‘Sanding away' at Multiple Sclerosis at Bertie's Inn

First, the rage was the Iron Man Competition. Then it was Tough Mudder. But on July 14th at 12:30 pm, it will be the 22nd annual Belt Sander Racers. Yes, you read that right: Belt Sander Races, where men and women place their posteriors atop of Black and Decker style shop belt sanders, have their team ready to follow alongside the over 40-foot plywood race track to guide the cords and wait for “Racers. Are you Ready?”

Anne and Peter Thomas, proprietors of Bertie’s Inn, located at 160 Old Friedensburg Road in Exeter Township began hosting this unusual event 22 years ago in an effort to raise money for the National Multiple Sclerosis Society (NMSS). Since their first race, they have raised over $300,000. Not bad for an event that is not only unusual but seldom advertised. They have been successful mainly by word of mouth of loyal patrons and the sport. A $50 entry fee for the event is due by July 10 to Bertie’s Inn and spectators are asked to make a monetary donation of their choice to the NMSS either at the event or at www.bertiesinn.com via a NMSS link. T-shirts will be sold and all proceeds raised from food & T-Shirt sales will be donated. Contact Anne or Peter at 610-370-9191 to register for the race.

Multiple Sclerosis is considered an autoimmune disease that affects the central nervous system of adults; though in recent years, there has been a rise in children being diagnosed. Researchers do not have an exact cause though several theories have been introduced over the years to include genetics and environmental issues.

Surfacing as visual problems, gait/coordination issues, or fatigue, the disease often strikes between 20 and 40 years of age: an adult’s prime years when they are settled in a career, raising a family or both. MS has no cure and does not gender discriminate. Celebrities such as Teri Garr, Montel Williams, Clay Walker and most recently, Jack Osborne are just a few who suffer from the disease. The list is long. The United States alone has between 250,000 -350,000 cases of multiple sclerosis with about 200 more being diagnosed each week. Over the past 25+ years, fundraisers have helped launch many disease modifying drugs to help slow the progression; enabling many to continue a very normal, but modified, life-style.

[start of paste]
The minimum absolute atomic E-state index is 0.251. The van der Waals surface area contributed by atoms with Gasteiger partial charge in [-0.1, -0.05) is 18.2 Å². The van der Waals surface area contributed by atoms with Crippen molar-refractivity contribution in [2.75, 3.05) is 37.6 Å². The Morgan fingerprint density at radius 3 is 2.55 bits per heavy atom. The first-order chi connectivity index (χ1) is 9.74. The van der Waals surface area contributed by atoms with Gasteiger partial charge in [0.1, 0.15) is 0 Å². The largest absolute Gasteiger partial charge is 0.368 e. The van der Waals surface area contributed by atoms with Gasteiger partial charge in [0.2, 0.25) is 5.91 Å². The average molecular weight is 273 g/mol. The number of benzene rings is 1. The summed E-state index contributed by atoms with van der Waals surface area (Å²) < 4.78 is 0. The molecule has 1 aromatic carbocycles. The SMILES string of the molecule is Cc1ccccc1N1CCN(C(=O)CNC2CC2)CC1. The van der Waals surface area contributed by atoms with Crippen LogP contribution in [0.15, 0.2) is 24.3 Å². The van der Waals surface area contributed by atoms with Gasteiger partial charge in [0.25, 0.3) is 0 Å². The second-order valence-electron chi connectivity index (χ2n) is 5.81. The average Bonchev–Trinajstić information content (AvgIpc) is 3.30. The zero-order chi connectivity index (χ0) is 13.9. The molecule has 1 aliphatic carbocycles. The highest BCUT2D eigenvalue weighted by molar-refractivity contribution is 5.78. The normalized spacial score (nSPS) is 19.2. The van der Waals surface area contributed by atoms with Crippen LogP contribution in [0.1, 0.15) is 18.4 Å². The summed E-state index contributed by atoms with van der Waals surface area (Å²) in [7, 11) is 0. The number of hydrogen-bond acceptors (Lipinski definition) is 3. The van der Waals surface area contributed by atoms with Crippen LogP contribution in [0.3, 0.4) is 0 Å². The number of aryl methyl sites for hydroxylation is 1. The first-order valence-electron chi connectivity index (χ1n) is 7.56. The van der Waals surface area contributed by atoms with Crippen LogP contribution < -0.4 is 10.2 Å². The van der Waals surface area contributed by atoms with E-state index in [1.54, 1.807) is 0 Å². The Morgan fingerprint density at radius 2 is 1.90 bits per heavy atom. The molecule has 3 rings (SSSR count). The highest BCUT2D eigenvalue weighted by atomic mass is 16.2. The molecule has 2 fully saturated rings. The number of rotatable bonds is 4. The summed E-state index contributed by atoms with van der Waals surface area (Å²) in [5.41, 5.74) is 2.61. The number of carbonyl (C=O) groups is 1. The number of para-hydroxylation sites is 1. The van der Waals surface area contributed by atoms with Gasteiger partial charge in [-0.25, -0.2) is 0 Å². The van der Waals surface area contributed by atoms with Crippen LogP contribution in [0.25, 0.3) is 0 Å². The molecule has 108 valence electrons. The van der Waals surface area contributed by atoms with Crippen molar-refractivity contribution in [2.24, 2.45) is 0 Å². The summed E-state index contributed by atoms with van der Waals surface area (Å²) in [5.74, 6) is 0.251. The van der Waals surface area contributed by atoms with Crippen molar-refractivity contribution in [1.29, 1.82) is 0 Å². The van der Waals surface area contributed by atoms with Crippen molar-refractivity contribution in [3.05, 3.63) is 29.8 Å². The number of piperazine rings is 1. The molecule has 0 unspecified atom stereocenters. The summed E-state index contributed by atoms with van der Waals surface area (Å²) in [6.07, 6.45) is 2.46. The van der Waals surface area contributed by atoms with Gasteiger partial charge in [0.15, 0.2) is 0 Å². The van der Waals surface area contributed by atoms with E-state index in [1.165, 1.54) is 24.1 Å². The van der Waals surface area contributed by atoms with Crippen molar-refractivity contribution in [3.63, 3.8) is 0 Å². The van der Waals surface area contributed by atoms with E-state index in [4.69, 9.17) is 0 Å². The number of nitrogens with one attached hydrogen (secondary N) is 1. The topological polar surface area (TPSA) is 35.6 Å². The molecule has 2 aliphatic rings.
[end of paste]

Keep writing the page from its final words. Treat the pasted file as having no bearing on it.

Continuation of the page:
It is ironic that Bertie’s Inn has chosen belt sander races to raise money. If a competitor’s cord comes unplugged, they can no longer race. In multiple sclerosis, the result is very similar. Nerves are surrounded by myelin which allows signals to be transmitted throughout the body similar to an electric wire that is surrounded by its plastic sheath. When the sheath is exposed, so is the wire which could potentially disrupt the electric being transmitted to the end product. When the immune system attacks itself, the myelin begins to break down in the central nervous system, disrupting signals to the peripheral nervous system. The results can cause problems with vision, gait, fatigue, paralysis and a shortened life span but each person experiences different symptoms. Life does not have to stop with a diagnosis of MS; however, chances are, it will need to be adjusted continuously as the disease progresses. Fundraisers such as this give hope to those with the disease that they may someday find a cure. Until then, KEEP SANDING!

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